look at this one. Jim Murphy is one of my
favorite authors on American history. His
books are meticulously researched yet don’t
get bogged down in those details, because
he writes in such a wonderfully living way.
Rather than give an impersonal broad overview
of the war, A Young Patriot is about a 15-year-old
Connecticut farm boy who enlists in the Continental
Army in 1776. Your student will experience
army life on a personal level of daily misery,
boredom, confusion, terror, and an occasional
triumph. Authentic time-period illustrations
are included, as well as a brief chronology
of the American Revolution in the back of
the book.
Let’s move on to world history. I have five
biographies to recommend for world history
and a bonus title. Three of the books are
by Diane Stanley:
Good Queen Bess: The Story of Elizabeth I
of England
Bard of Avon: The Story of William Shakespeare
and Peter the Great is a bonus title.
Diane Stanley’s books may look like simple
picture books, but they contain a lot of details
and a considerable amount of text. You may
recall that I recommended her books on Leonardo
da Vinci and Michelangelo for the Middle Ages
and Renaissance time period. She has other
titles as well. Don’t let the thinner width
and large pictures fool you; these are substantial
biographies and are best read and narrated
in shorter sections with some time in between
to process all the wonderful knowledge your
children will gain about these people in history.
Along Came Galileo by Jeanne Bendick
This is a great biography, with mostly short
chapters, for fourth through sixth graders,
and the author’s sketches add much to the
narrative. Plus, her personal comments keep
things real. For example, when she relates
Aristotle’s model of the world (p. 18), she
adds a picture of that scientist and his model;
but she also tags on a little note that “nobody
really knows what those ancient scientists
looked like.” At the end of each chapter is
a statement by Galileo pertaining to the topic
that was just read. Those little touches all
help to make this book a gem. That being said,
let me give you two parental cautions. First,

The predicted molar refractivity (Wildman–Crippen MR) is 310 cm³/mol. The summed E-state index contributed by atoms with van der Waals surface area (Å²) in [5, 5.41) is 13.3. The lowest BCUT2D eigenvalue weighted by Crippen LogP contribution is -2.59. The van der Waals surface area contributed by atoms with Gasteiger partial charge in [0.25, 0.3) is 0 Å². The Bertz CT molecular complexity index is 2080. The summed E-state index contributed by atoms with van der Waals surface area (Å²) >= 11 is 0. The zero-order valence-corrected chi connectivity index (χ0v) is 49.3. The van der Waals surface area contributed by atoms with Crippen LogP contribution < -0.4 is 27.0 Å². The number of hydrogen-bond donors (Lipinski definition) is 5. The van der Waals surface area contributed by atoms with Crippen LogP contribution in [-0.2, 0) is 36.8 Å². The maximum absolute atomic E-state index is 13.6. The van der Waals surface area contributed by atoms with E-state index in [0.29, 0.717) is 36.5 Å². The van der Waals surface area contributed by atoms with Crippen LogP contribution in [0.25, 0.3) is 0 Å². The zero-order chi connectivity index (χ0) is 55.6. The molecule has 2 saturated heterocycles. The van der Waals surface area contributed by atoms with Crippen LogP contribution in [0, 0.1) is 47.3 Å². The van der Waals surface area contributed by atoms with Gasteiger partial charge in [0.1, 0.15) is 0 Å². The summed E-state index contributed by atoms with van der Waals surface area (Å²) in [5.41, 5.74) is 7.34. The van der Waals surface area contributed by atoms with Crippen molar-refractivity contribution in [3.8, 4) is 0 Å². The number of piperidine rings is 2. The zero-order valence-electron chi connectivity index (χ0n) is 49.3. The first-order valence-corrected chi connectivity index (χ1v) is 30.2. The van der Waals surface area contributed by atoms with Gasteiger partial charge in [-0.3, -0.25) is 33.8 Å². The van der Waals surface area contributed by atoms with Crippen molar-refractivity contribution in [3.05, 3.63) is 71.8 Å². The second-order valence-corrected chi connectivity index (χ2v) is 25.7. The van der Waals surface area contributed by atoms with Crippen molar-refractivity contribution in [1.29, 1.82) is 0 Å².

on page 41, the author states that Kepler
believed in astrology and that his mother
was accused of being a witch. Second, the
book has the occasional reference to the world’s
being millions of years old. I encourage you
to use those passages as good opportunities
for discussion with your growing student.
And enjoy this fabulous retelling of Galileo’s
life, his love for asking questions, and his
quest for the answers.
The Ocean of Truth: The Story of Sir Isaac
Newton by Joyce McPherson
Joyce McPherson is a homeschooling mother
of five, who has written several great biographies
about prominent people in history. She used
Isaac Newton’s original writings, along with
his contemporaries’ writings, to supply the
anecdotes and many of the conversations in
this living story of his life. It’s an interesting
and accessible biography written on a fifth
or sixth grade reading level.
The Story of Napoleon by H. E. Marshall
Many of you are familiar with Henrietta Marshall’s
history narratives. She had a knack for writing
in a living way that appeals to children yet
does not talk down to them. Her excellent
story of Napoleon Bonaparte masterfully retells
his life, from his humble beginning on the
island of Corsica to his becoming emperor
of more than half of Europe. The narrative
focuses on his victorious military campaigns,
his disastrous Russian campaign, his exile
to the island of Elba, his final loss at Waterloo,
and his last days on the lonely island of
St. Helena. The book is in public domain,
so you should be able to find it free online,
or you can readily purchase a printed copy
if you want one.
Those are my top picks for fourth through
sixth graders for Early Modern history. How
about you? Got any favorite living books that
you would like to share with us on this time
period? Leave a comment and let’s talk books.
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the blog post on our website at simplycharlottemason.com.
All of those links will be in the notes along
with links to resources I mentioned.
Thanks for joining me. See you next time!

4
Comments
  • I'm brazilian. My challange is find "living books" about Brasil and our history.
    I'm looking for… Strongly… Public Domain might be the solution.

  • We love The Sign of the Beaver… amazing book. Diane Stanley's books are wonderful as well.Adding some of these to our list this year.

  • Thank you for another wonderful podcast. Your recommendation on Ancient History books were very wise and we enjoyed them. We are moving on to Ancient Rome.